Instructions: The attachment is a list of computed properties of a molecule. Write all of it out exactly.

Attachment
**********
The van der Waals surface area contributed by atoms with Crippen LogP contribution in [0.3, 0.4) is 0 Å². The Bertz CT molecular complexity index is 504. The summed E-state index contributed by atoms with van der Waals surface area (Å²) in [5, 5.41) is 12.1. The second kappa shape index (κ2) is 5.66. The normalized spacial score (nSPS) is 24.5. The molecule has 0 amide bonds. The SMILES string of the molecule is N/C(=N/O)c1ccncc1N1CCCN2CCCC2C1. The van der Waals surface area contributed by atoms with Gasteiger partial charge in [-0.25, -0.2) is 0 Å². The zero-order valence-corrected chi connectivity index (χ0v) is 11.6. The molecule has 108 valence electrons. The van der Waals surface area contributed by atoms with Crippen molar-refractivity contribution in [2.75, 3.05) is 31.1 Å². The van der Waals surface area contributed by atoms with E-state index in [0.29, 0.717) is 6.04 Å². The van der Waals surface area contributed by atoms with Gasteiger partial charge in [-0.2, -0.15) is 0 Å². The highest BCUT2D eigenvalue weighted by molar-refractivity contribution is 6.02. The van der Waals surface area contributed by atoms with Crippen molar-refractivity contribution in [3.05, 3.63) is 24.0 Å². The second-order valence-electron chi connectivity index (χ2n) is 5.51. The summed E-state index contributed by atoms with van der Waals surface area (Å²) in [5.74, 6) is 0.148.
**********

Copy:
The van der Waals surface area contributed by atoms with Crippen LogP contribution in [0.3, 0.4) is 0 Å². The Bertz CT molecular complexity index is 504. The summed E-state index contributed by atoms with van der Waals surface area (Å²) in [5, 5.41) is 12.1. The second kappa shape index (κ2) is 5.66. The normalized spacial score (nSPS) is 24.5. The molecule has 0 amide bonds. The SMILES string of the molecule is N/C(=N/O)c1ccncc1N1CCCN2CCCC2C1. The van der Waals surface area contributed by atoms with Gasteiger partial charge in [-0.25, -0.2) is 0 Å². The zero-order valence-corrected chi connectivity index (χ0v) is 11.6. The molecule has 108 valence electrons. The van der Waals surface area contributed by atoms with Crippen molar-refractivity contribution in [2.75, 3.05) is 31.1 Å². The van der Waals surface area contributed by atoms with E-state index in [0.29, 0.717) is 6.04 Å². The van der Waals surface area contributed by atoms with Gasteiger partial charge in [-0.2, -0.15) is 0 Å². The highest BCUT2D eigenvalue weighted by molar-refractivity contribution is 6.02. The van der Waals surface area contributed by atoms with Crippen molar-refractivity contribution in [3.05, 3.63) is 24.0 Å². The second-order valence-electron chi connectivity index (χ2n) is 5.51. The summed E-state index contributed by atoms with van der Waals surface area (Å²) in [5.74, 6) is 0.148.